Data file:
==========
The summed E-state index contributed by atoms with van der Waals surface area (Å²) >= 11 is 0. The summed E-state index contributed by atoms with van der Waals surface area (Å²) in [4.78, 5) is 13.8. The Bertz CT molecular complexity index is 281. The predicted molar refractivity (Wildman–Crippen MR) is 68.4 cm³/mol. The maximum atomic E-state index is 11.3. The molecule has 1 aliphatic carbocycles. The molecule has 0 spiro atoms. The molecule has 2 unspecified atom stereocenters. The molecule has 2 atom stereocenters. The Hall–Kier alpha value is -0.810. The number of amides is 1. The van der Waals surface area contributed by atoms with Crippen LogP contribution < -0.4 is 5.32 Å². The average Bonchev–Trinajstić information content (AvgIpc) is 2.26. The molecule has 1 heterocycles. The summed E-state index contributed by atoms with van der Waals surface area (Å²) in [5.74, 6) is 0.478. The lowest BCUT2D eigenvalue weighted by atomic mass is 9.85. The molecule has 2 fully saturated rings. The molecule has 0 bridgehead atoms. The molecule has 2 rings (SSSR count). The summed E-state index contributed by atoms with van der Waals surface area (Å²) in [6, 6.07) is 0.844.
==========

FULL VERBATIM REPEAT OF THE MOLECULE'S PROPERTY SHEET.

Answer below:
The summed E-state index contributed by atoms with van der Waals surface area (Å²) >= 11 is 0. The summed E-state index contributed by atoms with van der Waals surface area (Å²) in [4.78, 5) is 13.8. The Bertz CT molecular complexity index is 281. The predicted molar refractivity (Wildman–Crippen MR) is 68.4 cm³/mol. The maximum atomic E-state index is 11.3. The molecule has 1 aliphatic carbocycles. The molecule has 0 spiro atoms. The molecule has 2 unspecified atom stereocenters. The molecule has 2 atom stereocenters. The Hall–Kier alpha value is -0.810. The number of amides is 1. The van der Waals surface area contributed by atoms with Crippen LogP contribution < -0.4 is 5.32 Å². The average Bonchev–Trinajstić information content (AvgIpc) is 2.26. The molecule has 1 heterocycles. The summed E-state index contributed by atoms with van der Waals surface area (Å²) in [5.74, 6) is 0.478. The lowest BCUT2D eigenvalue weighted by atomic mass is 9.85. The molecule has 2 fully saturated rings. The molecule has 0 bridgehead atoms. The molecule has 2 rings (SSSR count). The summed E-state index contributed by atoms with van der Waals surface area (Å²) in [6, 6.07) is 0.844.